The first major update to Windows 10 as part of the Redstone cycle, codenamed RS1, is on track for release to the public in June. Early versions of this update are already in the hands of Windows Insiders, but there are still more features to come before its mid-year release.

RS1 will primarily focus on "the convergence of different Windows 10 devices such as PC, Xbox, and Phone" according to sources at WinBeta. Part of this convergence involves the launch of the Windows Store on Xbox One, allowing users to install Universal apps on their home game console, as well as the expansion of cross-platform gaming that would see more exclusive titles launch on PC alongside Xbox.

The collection of Universal Windows Platform (UWP) apps that can be used across different device categories will be boosted with RS1, as apps built using Project Centennial (a tool for porting Win32 apps to UWP) and Project Islandwood (iOS to UWP) will be included in the Store for the first time.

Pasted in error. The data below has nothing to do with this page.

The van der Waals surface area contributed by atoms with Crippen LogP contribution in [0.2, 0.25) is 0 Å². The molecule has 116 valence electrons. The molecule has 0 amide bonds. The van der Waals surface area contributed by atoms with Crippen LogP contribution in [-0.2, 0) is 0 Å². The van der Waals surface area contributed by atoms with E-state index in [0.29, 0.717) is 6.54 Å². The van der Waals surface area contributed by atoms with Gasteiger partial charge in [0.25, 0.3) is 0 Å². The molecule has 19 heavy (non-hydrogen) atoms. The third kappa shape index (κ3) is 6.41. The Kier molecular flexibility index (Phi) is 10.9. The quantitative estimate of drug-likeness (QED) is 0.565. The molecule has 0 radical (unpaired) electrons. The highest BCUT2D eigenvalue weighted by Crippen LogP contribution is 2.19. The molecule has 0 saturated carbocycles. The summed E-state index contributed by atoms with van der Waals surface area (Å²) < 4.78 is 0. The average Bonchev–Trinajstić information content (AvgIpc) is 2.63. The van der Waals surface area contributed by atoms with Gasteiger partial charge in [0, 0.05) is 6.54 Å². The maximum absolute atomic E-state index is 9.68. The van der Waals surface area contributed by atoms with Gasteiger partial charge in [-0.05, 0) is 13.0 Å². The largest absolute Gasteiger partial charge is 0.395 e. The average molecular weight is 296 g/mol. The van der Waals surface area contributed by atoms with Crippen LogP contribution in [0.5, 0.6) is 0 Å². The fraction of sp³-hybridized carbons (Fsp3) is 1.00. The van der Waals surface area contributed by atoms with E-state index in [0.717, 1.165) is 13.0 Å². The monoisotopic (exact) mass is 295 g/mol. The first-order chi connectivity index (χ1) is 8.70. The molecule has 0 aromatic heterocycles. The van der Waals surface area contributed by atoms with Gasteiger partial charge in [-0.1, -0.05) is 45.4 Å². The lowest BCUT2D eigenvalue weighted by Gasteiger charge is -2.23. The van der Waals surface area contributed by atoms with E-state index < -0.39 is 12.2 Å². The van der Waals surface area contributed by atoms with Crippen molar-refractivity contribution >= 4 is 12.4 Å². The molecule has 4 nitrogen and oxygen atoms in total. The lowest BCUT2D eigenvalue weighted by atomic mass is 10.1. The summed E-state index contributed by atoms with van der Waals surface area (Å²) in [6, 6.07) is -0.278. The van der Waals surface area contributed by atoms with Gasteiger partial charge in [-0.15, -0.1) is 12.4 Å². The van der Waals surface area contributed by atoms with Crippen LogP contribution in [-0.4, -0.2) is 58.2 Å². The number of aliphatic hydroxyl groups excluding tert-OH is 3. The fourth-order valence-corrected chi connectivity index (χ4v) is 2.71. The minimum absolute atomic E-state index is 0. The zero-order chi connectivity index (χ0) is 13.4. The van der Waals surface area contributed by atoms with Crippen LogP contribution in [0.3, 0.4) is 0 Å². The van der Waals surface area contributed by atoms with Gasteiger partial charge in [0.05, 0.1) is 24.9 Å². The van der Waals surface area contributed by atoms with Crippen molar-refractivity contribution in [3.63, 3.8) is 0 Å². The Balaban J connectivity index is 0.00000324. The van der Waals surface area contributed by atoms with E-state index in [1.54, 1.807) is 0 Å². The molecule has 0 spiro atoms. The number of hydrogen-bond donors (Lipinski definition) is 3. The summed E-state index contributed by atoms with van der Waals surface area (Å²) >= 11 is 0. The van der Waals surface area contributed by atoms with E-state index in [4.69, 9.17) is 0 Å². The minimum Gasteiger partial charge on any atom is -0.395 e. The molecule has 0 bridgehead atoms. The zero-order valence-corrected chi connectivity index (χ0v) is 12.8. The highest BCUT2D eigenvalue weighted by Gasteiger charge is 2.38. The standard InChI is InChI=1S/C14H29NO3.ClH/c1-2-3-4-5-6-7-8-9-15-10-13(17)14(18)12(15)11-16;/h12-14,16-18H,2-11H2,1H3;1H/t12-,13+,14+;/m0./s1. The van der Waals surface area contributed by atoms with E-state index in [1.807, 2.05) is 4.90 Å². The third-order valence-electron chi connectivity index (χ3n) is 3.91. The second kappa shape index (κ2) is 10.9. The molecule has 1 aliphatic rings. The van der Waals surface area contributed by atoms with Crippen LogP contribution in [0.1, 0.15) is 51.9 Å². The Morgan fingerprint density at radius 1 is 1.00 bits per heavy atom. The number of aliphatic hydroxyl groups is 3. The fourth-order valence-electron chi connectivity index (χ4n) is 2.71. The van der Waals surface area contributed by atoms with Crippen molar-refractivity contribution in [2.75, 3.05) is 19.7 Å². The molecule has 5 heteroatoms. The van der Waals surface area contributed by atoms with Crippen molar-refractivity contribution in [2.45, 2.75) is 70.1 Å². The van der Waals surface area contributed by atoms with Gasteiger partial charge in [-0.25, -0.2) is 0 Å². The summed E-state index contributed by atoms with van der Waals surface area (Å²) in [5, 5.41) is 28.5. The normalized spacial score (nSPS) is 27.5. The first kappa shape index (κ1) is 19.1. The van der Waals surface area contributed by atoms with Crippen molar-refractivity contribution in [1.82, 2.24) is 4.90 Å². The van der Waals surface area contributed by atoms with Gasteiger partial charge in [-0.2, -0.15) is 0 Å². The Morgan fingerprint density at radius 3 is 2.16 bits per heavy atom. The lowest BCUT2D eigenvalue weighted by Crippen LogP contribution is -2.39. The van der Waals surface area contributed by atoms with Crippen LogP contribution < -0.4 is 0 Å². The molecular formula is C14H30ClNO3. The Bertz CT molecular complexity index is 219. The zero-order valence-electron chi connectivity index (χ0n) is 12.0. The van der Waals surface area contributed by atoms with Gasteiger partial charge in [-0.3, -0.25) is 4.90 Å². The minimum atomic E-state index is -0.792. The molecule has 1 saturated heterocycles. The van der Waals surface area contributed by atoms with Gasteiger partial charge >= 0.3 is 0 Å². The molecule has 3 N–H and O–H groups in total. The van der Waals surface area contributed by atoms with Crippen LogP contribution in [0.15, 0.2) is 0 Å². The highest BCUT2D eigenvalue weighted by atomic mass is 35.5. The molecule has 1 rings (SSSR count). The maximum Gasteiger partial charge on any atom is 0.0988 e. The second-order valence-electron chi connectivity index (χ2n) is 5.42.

There is also expected to be more cross-device functionality. One such feature that's already been rumored is an update to Cortana on PC that would inform you when your phone is running low on battery. Other features would allow users to make phone calls and send texts via their Windows Phone directly on their PC.

As for Microsoft Edge, there's a good chance that extension support in the browser will finally arrive in the version released as part of RS1. The feature is reportedly headed to Windows Insiders in the coming months.

A second Redstone update is also planned, although reports have emerged suggesting it has been delayed from a fourth quarter 2016 release to spring 2017. Some features that were originally supposed to be included with RS1 will now be pushed back to RS2 as well, but we'll have to wait until later to discover which features haven't made the cut.